As with other sellar lesions, in addition to the clinical and biochemical features, the mainstay of diagnosis is imaging. CT characteristics include well-defined, homogeneous, non-enhancing sellar lesions without calcification and usually with suprasellar extension. These features, however, are not always specific and can be seen in other sellar lesions such as cystic pituitary adenomas, craniopharyngiomas, epi-dermoids and arachnoid cysts. The MRI features are also variable, possibly in keeping with the cyst contents, reflecting the number and activity of secretory cells in the wall. Given the variable imaging, the most difficult differential diagnosis remains that between RCCs and craniopharyngiomas. Some would say that the latter is suspected in pre-operative DI, calcification of the cyst wall, and possibly in cases of recurrence, reflecting the behavior of true craniopharyngiomas.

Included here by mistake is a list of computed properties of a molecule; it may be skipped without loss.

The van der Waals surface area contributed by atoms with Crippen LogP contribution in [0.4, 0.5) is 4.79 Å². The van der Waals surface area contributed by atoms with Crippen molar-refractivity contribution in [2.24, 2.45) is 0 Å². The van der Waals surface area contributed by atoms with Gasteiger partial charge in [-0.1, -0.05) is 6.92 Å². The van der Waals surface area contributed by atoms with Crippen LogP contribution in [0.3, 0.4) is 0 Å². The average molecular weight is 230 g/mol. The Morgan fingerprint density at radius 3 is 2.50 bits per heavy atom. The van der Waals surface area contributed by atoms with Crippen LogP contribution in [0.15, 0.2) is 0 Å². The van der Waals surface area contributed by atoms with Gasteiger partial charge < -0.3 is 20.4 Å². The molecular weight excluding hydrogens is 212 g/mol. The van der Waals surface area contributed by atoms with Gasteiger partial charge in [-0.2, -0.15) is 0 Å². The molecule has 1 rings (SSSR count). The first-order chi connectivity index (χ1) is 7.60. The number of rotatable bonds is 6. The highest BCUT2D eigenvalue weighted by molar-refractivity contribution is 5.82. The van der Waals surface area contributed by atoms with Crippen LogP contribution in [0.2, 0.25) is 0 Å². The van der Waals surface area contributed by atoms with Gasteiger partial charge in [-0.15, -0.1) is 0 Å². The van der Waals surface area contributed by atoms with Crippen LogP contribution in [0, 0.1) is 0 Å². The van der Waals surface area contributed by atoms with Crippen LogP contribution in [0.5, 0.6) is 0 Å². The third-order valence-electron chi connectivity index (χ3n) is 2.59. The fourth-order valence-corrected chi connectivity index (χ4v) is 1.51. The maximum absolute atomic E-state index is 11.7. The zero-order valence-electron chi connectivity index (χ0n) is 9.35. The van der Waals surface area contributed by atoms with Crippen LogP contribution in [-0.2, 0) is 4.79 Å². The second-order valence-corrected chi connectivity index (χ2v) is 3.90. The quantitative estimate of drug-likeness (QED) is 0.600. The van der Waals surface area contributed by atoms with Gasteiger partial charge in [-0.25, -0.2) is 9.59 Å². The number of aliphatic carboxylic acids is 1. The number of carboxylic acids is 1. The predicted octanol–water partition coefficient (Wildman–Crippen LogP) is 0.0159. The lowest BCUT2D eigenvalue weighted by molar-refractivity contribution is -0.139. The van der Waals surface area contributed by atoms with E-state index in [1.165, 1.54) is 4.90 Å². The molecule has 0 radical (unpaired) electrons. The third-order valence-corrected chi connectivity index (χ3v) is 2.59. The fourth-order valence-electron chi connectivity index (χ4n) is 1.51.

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The term vaginitis is one that is applied to any inflammation or infection of the vagina, and there are many different conditions that are categorized together under this ‘broad’ heading, including bacterial vaginosis, trichomoniasis and non-infectious vaginitis.